|Good rockin' from groovy Zagreb!|
If you’re like me, the countries that made up Eastern Europe, were a bit of a mystery until the Berlin Wall came tumbling down. In 1989, I was living in Pakistan and for some reason two German backpackers were my houseguests. The Velvet Revolution was in full force but my Teutonic friends insisted, “The Wall will not come down in our lifetime.” About three months later they were proven wrong. The Wall not only came down, it was followed in pretty quick order by the utter collapse of the modern world’s alternative political and social model.
In later years I had occasion to work in the Balkans (Bosnia, Albania and Croatia) and the FSU (Former Soviet Union, if you must know). In Former Yugoslavia I was taken with the landscape’s beauty and the heretofore unimagined (by me) ethnic complexity of the area. The wars that raged in those regions during the early 90s had not attracted my attention; I was working in Africa and Asia. Europe was not just in another part of the world. It was a different world altogether.
As is always the case, it is only when you travel through a land that you begin to appreciate it. And the more frequently I visited Bosnia, Republika Srpska, Croatia and Albania the deeper that brooding Slavic air got into my blood. What amazed me was how quickly a country (Yugoslavia) can come to an end after decades of physical, psychological, political and emotional effort to put it together. And how far back the enmities that drove the wars of the 90s reached. “When we tell our children our history we speak as if 600 years ago was last week,” one of my colleagues told me.
Over the years I’ve read a lot of books on that part of the world, fascinated I suppose that for my entire youth, half the world was a complete blank spot. Recently I finished an imminently readable and deeply insightful book, Uncivil Society: 1989 and the Implosion of the Communist Establishment. The author, Stephen Kotkin, examines in detail case studies from Poland, Romania, East Germany and Hungary and argues persuasively that each of these societies, despite displaying a façade of power and total control, was in fact a structural house of cards unable to respond to change of any kind. Hence the immediate and complete collapse when the time came.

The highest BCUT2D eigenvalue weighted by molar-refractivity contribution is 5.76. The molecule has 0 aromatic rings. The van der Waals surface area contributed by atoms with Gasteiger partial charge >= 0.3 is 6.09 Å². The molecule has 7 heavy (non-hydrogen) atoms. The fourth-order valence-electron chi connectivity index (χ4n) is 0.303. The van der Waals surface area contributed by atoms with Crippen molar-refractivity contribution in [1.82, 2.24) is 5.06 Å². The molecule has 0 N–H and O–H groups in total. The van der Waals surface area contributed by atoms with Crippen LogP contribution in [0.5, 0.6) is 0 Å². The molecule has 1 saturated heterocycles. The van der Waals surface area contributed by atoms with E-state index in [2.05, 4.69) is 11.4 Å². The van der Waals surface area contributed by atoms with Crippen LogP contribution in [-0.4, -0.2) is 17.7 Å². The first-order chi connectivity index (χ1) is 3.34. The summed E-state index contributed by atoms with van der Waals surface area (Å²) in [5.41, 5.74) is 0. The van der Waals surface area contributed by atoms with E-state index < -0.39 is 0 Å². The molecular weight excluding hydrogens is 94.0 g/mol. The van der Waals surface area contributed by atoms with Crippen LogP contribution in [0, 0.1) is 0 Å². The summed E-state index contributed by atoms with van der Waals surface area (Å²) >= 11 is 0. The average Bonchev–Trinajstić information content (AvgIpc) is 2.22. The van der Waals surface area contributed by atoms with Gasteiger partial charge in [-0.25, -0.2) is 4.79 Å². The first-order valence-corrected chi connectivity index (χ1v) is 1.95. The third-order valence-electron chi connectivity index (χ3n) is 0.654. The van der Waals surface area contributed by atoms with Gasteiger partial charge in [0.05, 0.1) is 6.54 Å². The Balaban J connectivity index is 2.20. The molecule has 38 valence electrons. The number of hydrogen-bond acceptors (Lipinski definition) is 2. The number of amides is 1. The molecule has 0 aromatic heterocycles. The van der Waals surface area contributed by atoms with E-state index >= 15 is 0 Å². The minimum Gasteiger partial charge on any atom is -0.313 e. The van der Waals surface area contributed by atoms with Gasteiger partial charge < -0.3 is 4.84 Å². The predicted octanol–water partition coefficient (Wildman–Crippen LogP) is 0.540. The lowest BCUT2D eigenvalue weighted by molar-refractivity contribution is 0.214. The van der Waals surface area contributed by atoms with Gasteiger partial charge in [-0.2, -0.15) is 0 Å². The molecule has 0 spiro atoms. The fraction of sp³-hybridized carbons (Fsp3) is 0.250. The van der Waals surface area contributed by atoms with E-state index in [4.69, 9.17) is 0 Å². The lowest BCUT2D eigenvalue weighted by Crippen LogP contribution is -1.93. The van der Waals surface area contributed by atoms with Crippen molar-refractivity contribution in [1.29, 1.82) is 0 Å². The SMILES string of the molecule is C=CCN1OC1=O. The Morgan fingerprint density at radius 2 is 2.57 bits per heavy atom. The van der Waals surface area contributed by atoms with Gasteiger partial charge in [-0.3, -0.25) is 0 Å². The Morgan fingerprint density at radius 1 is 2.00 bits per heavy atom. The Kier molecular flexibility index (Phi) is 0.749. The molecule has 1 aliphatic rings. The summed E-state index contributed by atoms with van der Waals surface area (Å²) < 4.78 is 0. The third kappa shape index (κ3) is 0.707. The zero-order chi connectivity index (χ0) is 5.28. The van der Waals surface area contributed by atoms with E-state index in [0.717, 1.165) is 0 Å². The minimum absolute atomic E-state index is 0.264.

During my travels and times in the former Communist world, my only encounter with music was the abundant access to pirated CDs. From every trip I would return with a dozen or so of the latest releases all purchased for less than what a single CD would cost me in Britain. It has been only in the past few years that my musical explorations have turned up some amazing Eastern European music. Behind the Iron Curtain, a whole universe of music was going on from traditional/gypsy folk to some of the most amazing rock ‘n roll and accomplished jazz.
This is a part of the musical world that is still relatively unknown to me but in this collection, Iron Curtain Raisers, I’ve collected a few of my favorite tracks from that part of the world.
1. 1. Vi Bist Du Geveyzn Far Prohibish'n? by 3Mustaphas3. The Mustaphas were a tongue in cheek ‘Balkans’ band from the UK which performed a giddily eclectic but largely East European-inspired style of music.
2. 2. Gili ( Béga Sitya ). From the soundtrack of the film Latcho Drom, a documentary on the gypsies. Performed by the Hungarian gypsy outfit, L'ensemble Kek Lang.
3. 3. Szolj Ram Ha Hangosan Enekelek. Good old guitar driven rock n roll from 1970s Hungary.
4. 4. Balkan Reggae. A contemporary Romanian gypsy band from their bombastic album Ghetto Blasters.
5. 5. Poszlabym za toba. Heavy electric blues-based rock from Poland, anyone?
6. 6. ⁄ivot moj. A nice ballad from Croatia’s Josipa Lisac.
7. 7. Sve sam poku˚ala da te zavolim (with Alenka Pintariè). Breezy flower power pop from 1960s Yugoslavia/Croatia. Performed by Zlatni Akordi.
8. 8. Przeminelo z wiatrem tyle dni. Polish pop from 1970, performed by Grupa ABC Andrzeja Nebeskiego.
9. 9. Skull And Crossbones. Vladimir Vissotski was a hugely influential Russian/Soviet artist who not only sang but was a poet and actor as well. This is from the album Le Monument.
. 10. Got No Money. Performed by Dusko Gojkovic, a Serbian jazz trumpeter who played extensively in the United States with some of the major jazz stars of the 1960s and 70s.
11 11. Magdalena. A passionate pre-Leonard Cohen hallelujah hymn from Czechoslovakia’s Marta Kubisova, an artist frequently (and for long periods) out of favor with the authorities.
12 12. Skad my sie znamy. More sparkling pop music from Communist Poland.
13. Ja i ti (We Are Brotherhood Of Man). Performed by Nada Knezevic one of Serbia’s most popular jazz and pop singers.
14 14. Wodo zimna wodo. Halina Frackowiak started out as a backup singer but then had a successful career in as a lead singer in Poland.
15 15. Kalimankou Denkou. The Bulgarian State Radio & Television Female Choir attained considerable visibility in the West in the late 80s for their mysterious, eerie and celestial a capella sounds.
16. Ar Vera Un Eschimos. It is hard to imagine Nicolae Ceausescu grooving to rock n roll but Phoenix was a popular Romanian band in the 60s and 70s.
17. My Strange Uncles From Abroad. Gogol Bordello is in part a contemporary New York answer to 3Mustaphas3 and as such a fitting bookend to this collection.
To get Iron Curtain Raisers click here.